JAPOHR Project to eliminate rabies with novel techniques

Principal Investigators Dr. Beatriz P. Quiambao from the Research Institute for Tropical Medicine (RITM), and Dr. Akira Nishizono from Oita University will spearhead a five-year research study entitled, “The Project for the establishment of the One Health prevention and treatment network model for the elimination of rabies in the Philippines,” along with Japanese and Philippine institutional partners.

“This Japan & Philippines One Health Rabies Project or JAPOHR in short, will develop novel diagnostic methods for animal and human rabies diagnosis. It also hopes to address current challenges being faced in rabies elimination,” said Dr. Quiambao.

According to Dr. Quiambao, current data on Philippine human rabies cases show continuous fluctuation, as the cases by the third quarter of 2018 already outnumbered the cases of the previous year. What’s more alarming is that 30-35% of these cases occur in children ages 15 years old and below. Aside from human rabies, animal bite cases continue to rise with 1.3M cases recorded in 2017.

On the other hand, Dr. Akira Nishizono explained the three outputs the project aims to achieve.

1. The establishment of the novel diagnostic techniques (including the use of the dog’s muzzle hair or whiskers instead of the brain, as an alternative specimen) that will make rabies diagnosis safe, easy, quick, and cost-effective.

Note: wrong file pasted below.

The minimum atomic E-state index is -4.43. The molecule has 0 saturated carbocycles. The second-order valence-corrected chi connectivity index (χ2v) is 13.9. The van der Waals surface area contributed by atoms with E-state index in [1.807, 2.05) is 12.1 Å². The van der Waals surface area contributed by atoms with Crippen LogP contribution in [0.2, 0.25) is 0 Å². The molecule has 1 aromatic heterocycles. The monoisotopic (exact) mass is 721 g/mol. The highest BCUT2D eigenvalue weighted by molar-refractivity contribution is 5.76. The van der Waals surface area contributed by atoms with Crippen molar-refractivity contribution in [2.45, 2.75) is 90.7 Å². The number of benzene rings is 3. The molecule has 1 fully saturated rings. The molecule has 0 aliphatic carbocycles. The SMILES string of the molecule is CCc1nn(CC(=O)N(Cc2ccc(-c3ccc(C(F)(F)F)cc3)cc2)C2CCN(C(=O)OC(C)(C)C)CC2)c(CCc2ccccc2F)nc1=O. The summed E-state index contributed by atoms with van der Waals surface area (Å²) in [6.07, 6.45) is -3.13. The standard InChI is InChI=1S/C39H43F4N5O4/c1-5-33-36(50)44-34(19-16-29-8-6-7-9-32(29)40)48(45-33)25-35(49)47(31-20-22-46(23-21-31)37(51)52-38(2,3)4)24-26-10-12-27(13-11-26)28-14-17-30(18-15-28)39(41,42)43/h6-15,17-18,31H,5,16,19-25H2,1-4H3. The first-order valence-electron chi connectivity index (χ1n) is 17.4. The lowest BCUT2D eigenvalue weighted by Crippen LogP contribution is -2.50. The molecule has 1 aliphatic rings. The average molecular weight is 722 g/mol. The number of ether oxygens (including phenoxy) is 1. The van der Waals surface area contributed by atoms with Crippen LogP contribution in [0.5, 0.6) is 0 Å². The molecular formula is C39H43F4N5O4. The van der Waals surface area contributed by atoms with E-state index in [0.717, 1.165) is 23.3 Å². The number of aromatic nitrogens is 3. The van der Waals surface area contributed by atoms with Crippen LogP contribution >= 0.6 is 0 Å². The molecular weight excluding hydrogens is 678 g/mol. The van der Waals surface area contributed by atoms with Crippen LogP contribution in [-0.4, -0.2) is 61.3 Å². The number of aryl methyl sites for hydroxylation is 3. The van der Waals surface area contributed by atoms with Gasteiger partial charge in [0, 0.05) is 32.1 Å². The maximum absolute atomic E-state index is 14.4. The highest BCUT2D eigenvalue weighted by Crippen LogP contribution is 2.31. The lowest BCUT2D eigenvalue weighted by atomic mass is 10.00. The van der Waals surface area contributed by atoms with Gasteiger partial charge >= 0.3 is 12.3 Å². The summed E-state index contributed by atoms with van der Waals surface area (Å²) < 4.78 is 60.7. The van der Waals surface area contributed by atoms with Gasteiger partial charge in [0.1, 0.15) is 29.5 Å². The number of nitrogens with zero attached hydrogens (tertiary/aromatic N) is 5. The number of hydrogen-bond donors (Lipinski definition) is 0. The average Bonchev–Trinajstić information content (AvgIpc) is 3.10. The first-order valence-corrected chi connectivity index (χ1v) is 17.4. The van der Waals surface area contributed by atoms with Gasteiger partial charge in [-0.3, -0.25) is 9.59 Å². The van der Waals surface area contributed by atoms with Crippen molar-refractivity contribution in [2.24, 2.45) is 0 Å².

2. The formation of a health network system where cloud data sharing would become available for rabies program implementers on a real-time basis for efficient surveillance.
3. The use of Rapid Neutralizing Antibody Detection Test (RAPINA) for the serosurveillance system and post-exposure prophylaxis (PEP) management which would avoid overtreatment of patients with animal bites.

Ultimately, the project envisions a treatment and prevention network with proactive engagement between doctors and veterinarians coupled with innovative diagnostic techniques in its quest to eliminate rabies.

The study is conducted under Science and Technology Research Partnership for Sustainable Development (SATREPS) with support from Japan International Cooperation Agency (JICA) and Agency for Medical Research and Development (AMED).

by Allenor Enciso, Communication and Engagement Office